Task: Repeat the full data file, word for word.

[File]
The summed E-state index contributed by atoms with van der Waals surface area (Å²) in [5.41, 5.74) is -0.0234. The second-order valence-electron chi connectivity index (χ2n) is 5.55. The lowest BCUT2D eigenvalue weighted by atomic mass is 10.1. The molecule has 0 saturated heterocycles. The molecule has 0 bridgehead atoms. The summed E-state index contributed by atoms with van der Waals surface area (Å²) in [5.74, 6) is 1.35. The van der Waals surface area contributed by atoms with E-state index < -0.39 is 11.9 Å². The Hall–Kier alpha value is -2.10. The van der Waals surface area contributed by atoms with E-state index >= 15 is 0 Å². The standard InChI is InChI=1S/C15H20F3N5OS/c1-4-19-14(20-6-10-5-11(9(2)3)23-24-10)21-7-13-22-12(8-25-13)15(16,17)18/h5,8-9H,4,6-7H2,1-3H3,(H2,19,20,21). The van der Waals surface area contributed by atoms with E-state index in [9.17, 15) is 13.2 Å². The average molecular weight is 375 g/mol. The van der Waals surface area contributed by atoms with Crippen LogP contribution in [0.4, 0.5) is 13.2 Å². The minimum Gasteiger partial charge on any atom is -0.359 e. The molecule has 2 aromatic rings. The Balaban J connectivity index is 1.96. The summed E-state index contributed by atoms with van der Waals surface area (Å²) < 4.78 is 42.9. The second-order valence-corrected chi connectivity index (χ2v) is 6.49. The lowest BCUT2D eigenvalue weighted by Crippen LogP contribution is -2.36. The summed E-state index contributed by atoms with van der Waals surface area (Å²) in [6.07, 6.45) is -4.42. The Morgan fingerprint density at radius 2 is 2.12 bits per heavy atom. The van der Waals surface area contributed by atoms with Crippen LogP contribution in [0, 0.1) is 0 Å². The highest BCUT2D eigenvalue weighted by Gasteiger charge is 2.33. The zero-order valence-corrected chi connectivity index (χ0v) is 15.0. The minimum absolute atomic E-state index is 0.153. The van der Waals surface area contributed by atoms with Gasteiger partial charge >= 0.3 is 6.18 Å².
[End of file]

The summed E-state index contributed by atoms with van der Waals surface area (Å²) in [5.41, 5.74) is -0.0234. The second-order valence-electron chi connectivity index (χ2n) is 5.55. The lowest BCUT2D eigenvalue weighted by atomic mass is 10.1. The molecule has 0 saturated heterocycles. The molecule has 0 bridgehead atoms. The summed E-state index contributed by atoms with van der Waals surface area (Å²) in [5.74, 6) is 1.35. The van der Waals surface area contributed by atoms with E-state index < -0.39 is 11.9 Å². The Hall–Kier alpha value is -2.10. The van der Waals surface area contributed by atoms with E-state index >= 15 is 0 Å². The standard InChI is InChI=1S/C15H20F3N5OS/c1-4-19-14(20-6-10-5-11(9(2)3)23-24-10)21-7-13-22-12(8-25-13)15(16,17)18/h5,8-9H,4,6-7H2,1-3H3,(H2,19,20,21). The van der Waals surface area contributed by atoms with E-state index in [9.17, 15) is 13.2 Å². The average molecular weight is 375 g/mol. The van der Waals surface area contributed by atoms with Crippen LogP contribution in [0.4, 0.5) is 13.2 Å². The minimum Gasteiger partial charge on any atom is -0.359 e. The molecule has 2 aromatic rings. The Balaban J connectivity index is 1.96. The summed E-state index contributed by atoms with van der Waals surface area (Å²) < 4.78 is 42.9. The second-order valence-corrected chi connectivity index (χ2v) is 6.49. The lowest BCUT2D eigenvalue weighted by Crippen LogP contribution is -2.36. The summed E-state index contributed by atoms with van der Waals surface area (Å²) in [6.07, 6.45) is -4.42. The Morgan fingerprint density at radius 2 is 2.12 bits per heavy atom. The van der Waals surface area contributed by atoms with Crippen LogP contribution in [0, 0.1) is 0 Å². The highest BCUT2D eigenvalue weighted by Gasteiger charge is 2.33. The zero-order valence-corrected chi connectivity index (χ0v) is 15.0. The minimum absolute atomic E-state index is 0.153. The van der Waals surface area contributed by atoms with Gasteiger partial charge >= 0.3 is 6.18 Å².